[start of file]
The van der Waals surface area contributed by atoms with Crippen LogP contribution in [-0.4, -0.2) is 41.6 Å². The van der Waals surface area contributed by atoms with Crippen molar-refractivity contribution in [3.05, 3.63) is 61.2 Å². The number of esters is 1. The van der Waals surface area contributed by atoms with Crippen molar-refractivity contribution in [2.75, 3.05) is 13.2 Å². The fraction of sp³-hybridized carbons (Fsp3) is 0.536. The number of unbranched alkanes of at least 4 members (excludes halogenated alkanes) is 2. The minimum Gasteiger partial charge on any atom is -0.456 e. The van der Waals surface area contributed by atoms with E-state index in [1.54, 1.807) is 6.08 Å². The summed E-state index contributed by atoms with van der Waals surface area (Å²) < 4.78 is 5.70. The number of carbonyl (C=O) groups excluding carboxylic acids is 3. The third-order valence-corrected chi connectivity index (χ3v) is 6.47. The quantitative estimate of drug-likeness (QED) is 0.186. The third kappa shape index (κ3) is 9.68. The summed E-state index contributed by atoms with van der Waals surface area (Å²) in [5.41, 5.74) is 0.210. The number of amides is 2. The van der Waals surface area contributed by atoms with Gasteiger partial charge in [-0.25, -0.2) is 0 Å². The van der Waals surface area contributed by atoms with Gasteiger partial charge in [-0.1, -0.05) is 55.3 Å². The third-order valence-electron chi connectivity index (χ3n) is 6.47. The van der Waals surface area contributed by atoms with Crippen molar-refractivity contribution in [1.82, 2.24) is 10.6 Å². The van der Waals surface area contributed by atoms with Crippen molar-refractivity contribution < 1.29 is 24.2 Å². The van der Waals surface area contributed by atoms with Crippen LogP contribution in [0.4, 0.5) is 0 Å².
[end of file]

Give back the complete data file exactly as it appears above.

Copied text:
The van der Waals surface area contributed by atoms with Crippen LogP contribution in [-0.4, -0.2) is 41.6 Å². The van der Waals surface area contributed by atoms with Crippen molar-refractivity contribution in [3.05, 3.63) is 61.2 Å². The number of esters is 1. The van der Waals surface area contributed by atoms with Crippen molar-refractivity contribution in [2.75, 3.05) is 13.2 Å². The fraction of sp³-hybridized carbons (Fsp3) is 0.536. The number of unbranched alkanes of at least 4 members (excludes halogenated alkanes) is 2. The minimum Gasteiger partial charge on any atom is -0.456 e. The van der Waals surface area contributed by atoms with E-state index in [1.54, 1.807) is 6.08 Å². The summed E-state index contributed by atoms with van der Waals surface area (Å²) < 4.78 is 5.70. The number of carbonyl (C=O) groups excluding carboxylic acids is 3. The third-order valence-corrected chi connectivity index (χ3v) is 6.47. The quantitative estimate of drug-likeness (QED) is 0.186. The third kappa shape index (κ3) is 9.68. The summed E-state index contributed by atoms with van der Waals surface area (Å²) in [5.41, 5.74) is 0.210. The number of amides is 2. The van der Waals surface area contributed by atoms with Gasteiger partial charge in [-0.25, -0.2) is 0 Å². The van der Waals surface area contributed by atoms with Gasteiger partial charge in [-0.1, -0.05) is 55.3 Å². The third-order valence-electron chi connectivity index (χ3n) is 6.47. The van der Waals surface area contributed by atoms with Crippen molar-refractivity contribution in [1.82, 2.24) is 10.6 Å². The van der Waals surface area contributed by atoms with Crippen molar-refractivity contribution < 1.29 is 24.2 Å². The van der Waals surface area contributed by atoms with Crippen LogP contribution in [0.4, 0.5) is 0 Å².